Bubble bath isn’t an essential skincare product in the way that say, toothpaste is. But it makes bathtime fun for little ones, and feels luxurious and relaxing for adults.
But before you pour a capful of bubble bath into the bath, think about this.
A bubble bath is not a ‘wash off’ product like shampoo is. You sit in the bath for a long time (depending on how good your book is, or how quickly the bathwater cools!), then you get out and dry yourself off. You don’t have a shower after you have a bath, so whatever you put in the bath stays on your skin.
How safe is your bubble bath?
Although we don’t have any such requirements in Australia, the United States Food & Drug Administration (FDA) says that:
“It is very important to follow the directions on the label of the product and to not stay in Bubble Baths for prolonged periods of time.”
The FDA requires that a warning should be put on all ‘foaming detergent bath products’: “Excessive use or prolonged exposure may cause irritation to skin and urinary tract”.
Why is that? Well, let’s have a look at the ingredients commonly found in kids’ bubble baths.
Common ingredients in bubble baths
A few common ingredients make up bubble bath products.
There’s surfactants to make the bubbles. You may find emulsifiers, which stop the ingredients from separating in the bottle. And there may be emollients (or skin conditioners), which make your skin feel soft after you get out of the bath. Fragrance makes the bubbles smell good. Colours give the bath water a pretty tint. And finally, there are preservatives, which stop everything going off.
Like all skincare products, there are safe and not-so-safe alternatives for all the ingredients.
As I was researching baby and kids bubble baths, I found quite a few common ingredients that I would choose to avoid.
Ingredients to avoid in bubble bath
1. Fragrance – unless it’s essential oil based, I avoid fragrance. Manufacturers don’t have to disclose what’s in perfumes. And so fragrances can contain suspected allergens and sensitisers, phthalates, neurotoxins and endocrine disrupters.
2. Phthalates – often found in perfume ingredients, and you won’t know because manufacturers don’t have to tell you. Read more about why I avoid phthalates.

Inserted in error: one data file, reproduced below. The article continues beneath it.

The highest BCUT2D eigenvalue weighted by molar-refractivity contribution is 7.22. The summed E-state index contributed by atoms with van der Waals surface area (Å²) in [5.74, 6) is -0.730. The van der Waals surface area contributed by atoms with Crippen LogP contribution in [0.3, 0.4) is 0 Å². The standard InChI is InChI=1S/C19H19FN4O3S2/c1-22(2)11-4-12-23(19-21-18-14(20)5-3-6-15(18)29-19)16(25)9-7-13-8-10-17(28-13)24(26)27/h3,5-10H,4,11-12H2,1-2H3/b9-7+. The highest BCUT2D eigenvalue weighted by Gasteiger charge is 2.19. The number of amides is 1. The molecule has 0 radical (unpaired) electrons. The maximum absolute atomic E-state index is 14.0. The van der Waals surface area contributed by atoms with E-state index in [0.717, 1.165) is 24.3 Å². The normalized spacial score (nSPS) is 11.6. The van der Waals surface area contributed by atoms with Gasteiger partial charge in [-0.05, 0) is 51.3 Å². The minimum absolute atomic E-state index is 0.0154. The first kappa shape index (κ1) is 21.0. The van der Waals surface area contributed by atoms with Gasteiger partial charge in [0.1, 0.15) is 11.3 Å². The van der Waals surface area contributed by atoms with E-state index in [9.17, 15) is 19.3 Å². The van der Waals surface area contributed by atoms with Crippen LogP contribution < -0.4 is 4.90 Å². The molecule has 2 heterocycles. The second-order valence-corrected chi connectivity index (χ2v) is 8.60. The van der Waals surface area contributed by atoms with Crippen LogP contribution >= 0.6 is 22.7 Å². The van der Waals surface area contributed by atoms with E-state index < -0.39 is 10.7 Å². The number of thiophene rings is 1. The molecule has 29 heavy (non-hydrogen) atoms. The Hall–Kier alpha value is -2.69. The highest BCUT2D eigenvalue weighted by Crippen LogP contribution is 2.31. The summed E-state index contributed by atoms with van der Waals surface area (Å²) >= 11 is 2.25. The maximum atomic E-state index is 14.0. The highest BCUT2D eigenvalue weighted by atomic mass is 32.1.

3. Propylene glycol – used as a humectant (to lock moisture into your skin), an emulsifier and as a preservative. It can cause skin irritation and is associated with allergic contact dermatitis. Not an ingredient that I want to be soaking in!
4. Synthetic colours – FD&C or D&C colours are just in a product to make it look pretty. They’re coal tar derivatives, which is a petroleum by product, and has contamination concerns.
Surfactants (the stuff that makes it bubbly):
5. Sulphates – these are common surfactants. SLS used to be very common, but manufacturers aren’t using it as much because it’s an irritant. But SLES is common, and I found it in a number of Australian kids bubble bath products. It’s also an irritant. There’s more about sulphates and why you should avoid them here.
6. Cocamidopropyl betaine – there are contamination concerns (nitrosamines being the main concern). That’s why it’s suspected of being an irritant. Lots of companies say it’s ‘derived from coconut’ and so it’s natural. However, it’s so far derived from coconut that it’s basically synthetic. Besides contamination concerns, cocamidopropyl betaine is also a penetration enhancer. It means that other chemicals can get into your skin more easily. And that’s concern if the other ingredients you’re exposed to are toxic.
8. Cocamide DEA – surfactant and emulsifier which scores a 7 in EWG. It’s a skin toxicant and allergen. And it’s linked to organ system toxicity. Plus it’s considered to be a carcinogen, and there are concerns that it can be contaminated with nitrosamines. That makes for one toxic tub!
9. Polysorbate 20 – another surfactant and emulsifier. This one is problematic because it can be contaminated with ethylene oxide and 1,4 dioxane.
10. Methylchloroisothiazolinone (MCI) and Methylisothiazolinone (MIT) – widely associated with contact dermatitis, especially in leave on products (like bubble bath).
11. Phenoxyethanol – can cause skin and lung irritation, and there is evidence of organ toxicity.
12. Sodium Hydroxymethylglycinate – scores a 6 in the EWG database, because it may release formaldehyde. Although it is derived from a natural source, it’s synthetic, not natural.
How to avoid the toxic tub:
Or skip the bubbles, and choose a few drops of sweet almond oil. Do be aware that this can make both baby and the tub slippy, so be careful.
A handful of oats in a water permeable bag will soften the water and your skin, too!